The IRS and Social Security Administration are fully aware of this tax evasion tactic. They expect working owners to pay themselves reasonable salaries or wages that are equivalent to the roles and duties they’re performing for the business.
If the authorities find you guilty, they’ll either adjust your tax returns or cancel your business’ S-Corporation status.
We advise you to seek advice from a professional financial and tax advisor on how you can set the right salary for yourself as a working owner.
How Frequently Can Owners of LLCs Pay Themselves?
For single-member and multi-member LLCs, owners can pay themselves as frequently as they’d like by easily drawing money from the LLCs bank account into their personal accounts. All the LLC profits will be accounted for when filing their personal income tax returns.
We’d advise you to make quarterly tax payments to be able to accomplish your tax obligations. Consult a tax advisor to determine how much you’re supposed to pay quarterly.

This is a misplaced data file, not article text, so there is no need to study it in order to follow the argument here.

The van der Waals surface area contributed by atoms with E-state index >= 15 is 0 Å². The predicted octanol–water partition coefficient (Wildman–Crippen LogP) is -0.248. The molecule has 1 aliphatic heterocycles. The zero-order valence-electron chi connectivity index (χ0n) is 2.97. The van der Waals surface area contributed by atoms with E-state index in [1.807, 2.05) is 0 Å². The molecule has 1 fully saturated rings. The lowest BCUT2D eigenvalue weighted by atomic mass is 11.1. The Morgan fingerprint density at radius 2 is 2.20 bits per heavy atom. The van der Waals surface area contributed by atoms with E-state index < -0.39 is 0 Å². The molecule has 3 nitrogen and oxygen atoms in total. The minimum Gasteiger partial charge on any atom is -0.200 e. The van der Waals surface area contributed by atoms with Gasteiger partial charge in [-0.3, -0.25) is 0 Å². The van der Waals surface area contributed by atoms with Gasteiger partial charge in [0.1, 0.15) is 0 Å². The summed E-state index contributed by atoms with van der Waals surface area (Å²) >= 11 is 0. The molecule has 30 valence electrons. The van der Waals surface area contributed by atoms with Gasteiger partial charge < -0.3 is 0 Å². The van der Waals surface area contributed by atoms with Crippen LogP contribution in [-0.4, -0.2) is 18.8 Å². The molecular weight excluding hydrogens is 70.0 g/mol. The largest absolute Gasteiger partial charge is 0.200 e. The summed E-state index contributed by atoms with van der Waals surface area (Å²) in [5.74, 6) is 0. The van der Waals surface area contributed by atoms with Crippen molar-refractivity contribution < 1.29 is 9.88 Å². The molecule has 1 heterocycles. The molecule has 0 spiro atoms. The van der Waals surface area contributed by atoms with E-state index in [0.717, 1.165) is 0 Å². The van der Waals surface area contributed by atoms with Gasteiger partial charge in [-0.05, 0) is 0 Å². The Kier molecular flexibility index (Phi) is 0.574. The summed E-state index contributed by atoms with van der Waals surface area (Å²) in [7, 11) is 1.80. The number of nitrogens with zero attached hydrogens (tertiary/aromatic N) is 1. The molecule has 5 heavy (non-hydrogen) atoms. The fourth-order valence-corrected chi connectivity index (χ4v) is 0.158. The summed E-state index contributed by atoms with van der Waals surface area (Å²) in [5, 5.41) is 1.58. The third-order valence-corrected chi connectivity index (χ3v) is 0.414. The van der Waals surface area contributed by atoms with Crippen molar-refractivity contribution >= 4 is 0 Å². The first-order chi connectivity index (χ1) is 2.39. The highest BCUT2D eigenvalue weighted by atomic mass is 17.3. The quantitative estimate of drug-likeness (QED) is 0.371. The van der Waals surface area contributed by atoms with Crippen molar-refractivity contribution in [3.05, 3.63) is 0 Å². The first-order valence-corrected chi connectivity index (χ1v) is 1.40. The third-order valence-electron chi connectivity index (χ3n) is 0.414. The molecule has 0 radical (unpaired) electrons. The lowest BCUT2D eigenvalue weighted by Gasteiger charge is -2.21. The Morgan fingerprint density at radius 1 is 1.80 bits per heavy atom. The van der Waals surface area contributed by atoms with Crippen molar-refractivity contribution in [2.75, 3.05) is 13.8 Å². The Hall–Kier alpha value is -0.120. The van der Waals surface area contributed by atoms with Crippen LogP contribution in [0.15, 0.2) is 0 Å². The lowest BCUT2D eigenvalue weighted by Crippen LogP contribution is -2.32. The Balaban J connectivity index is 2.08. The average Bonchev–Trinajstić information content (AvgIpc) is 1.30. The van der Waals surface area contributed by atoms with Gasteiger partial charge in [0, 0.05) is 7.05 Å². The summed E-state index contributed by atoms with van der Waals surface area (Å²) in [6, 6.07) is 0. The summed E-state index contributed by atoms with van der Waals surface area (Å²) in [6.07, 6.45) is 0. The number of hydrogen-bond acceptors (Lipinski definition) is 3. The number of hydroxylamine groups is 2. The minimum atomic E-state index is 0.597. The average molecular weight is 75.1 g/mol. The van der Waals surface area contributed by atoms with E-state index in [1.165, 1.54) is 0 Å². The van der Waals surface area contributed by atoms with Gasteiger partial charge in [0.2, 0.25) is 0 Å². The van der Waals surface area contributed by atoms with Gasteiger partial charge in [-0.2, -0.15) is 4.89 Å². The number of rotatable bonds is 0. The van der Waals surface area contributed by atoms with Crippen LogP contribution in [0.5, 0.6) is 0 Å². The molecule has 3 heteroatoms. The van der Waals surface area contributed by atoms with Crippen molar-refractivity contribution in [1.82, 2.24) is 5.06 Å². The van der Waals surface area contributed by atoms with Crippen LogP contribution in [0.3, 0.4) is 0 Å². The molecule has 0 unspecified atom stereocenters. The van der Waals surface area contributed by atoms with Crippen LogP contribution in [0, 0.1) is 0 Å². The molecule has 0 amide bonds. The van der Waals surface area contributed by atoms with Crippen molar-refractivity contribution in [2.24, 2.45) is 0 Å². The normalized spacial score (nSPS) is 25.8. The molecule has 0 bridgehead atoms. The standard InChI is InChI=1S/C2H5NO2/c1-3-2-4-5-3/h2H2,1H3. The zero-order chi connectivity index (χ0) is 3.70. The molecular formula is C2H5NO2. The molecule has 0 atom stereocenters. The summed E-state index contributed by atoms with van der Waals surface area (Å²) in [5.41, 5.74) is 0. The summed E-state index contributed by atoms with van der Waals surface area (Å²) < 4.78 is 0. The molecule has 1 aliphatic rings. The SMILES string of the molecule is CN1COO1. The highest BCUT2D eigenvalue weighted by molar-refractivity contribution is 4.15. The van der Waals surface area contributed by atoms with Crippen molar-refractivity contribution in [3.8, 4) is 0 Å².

How Frequently Can S-Corporation Owner-Employees Pay Themselves?
The only way you can be listed in your company’s payroll is by applying for the S-Corporation status.
As an owner and employee of the business, you’ll be enrolled in the business’ payroll like a regular employee and will be expected to pay all the relevant payroll taxes. However, you’ll still receive your tax-free profit share.
It’s up to you, the owner, to decide how frequently you want to receive your salary. For example, you can choose to receive your salary or wage on a bi-weekly or monthly basis.
We’d advise you to match your owner-employee payment cycle with your employees’ payment cycle. This will simply work for your in-house payroll processing team and cheapen your outsourced payroll processing costs. It will also make auditing easier, thereby reducing auditing-related costs.
Can an owner of an LLC be in payroll?
No, however, the owner can appeal for an S-Corporation status.
Once that is done, the owners can be enrolled in the company’s payroll like any other employee and will be required to pay payroll taxes on their wages and salaries.
Never the less, the owner-employee will still be able to receive his share of the business’s profits as one of its owners.
Be careful when compensating yourself for work done in the business, your salaried amount needs to be reasonable and proportional to the responsibilities you have in the business.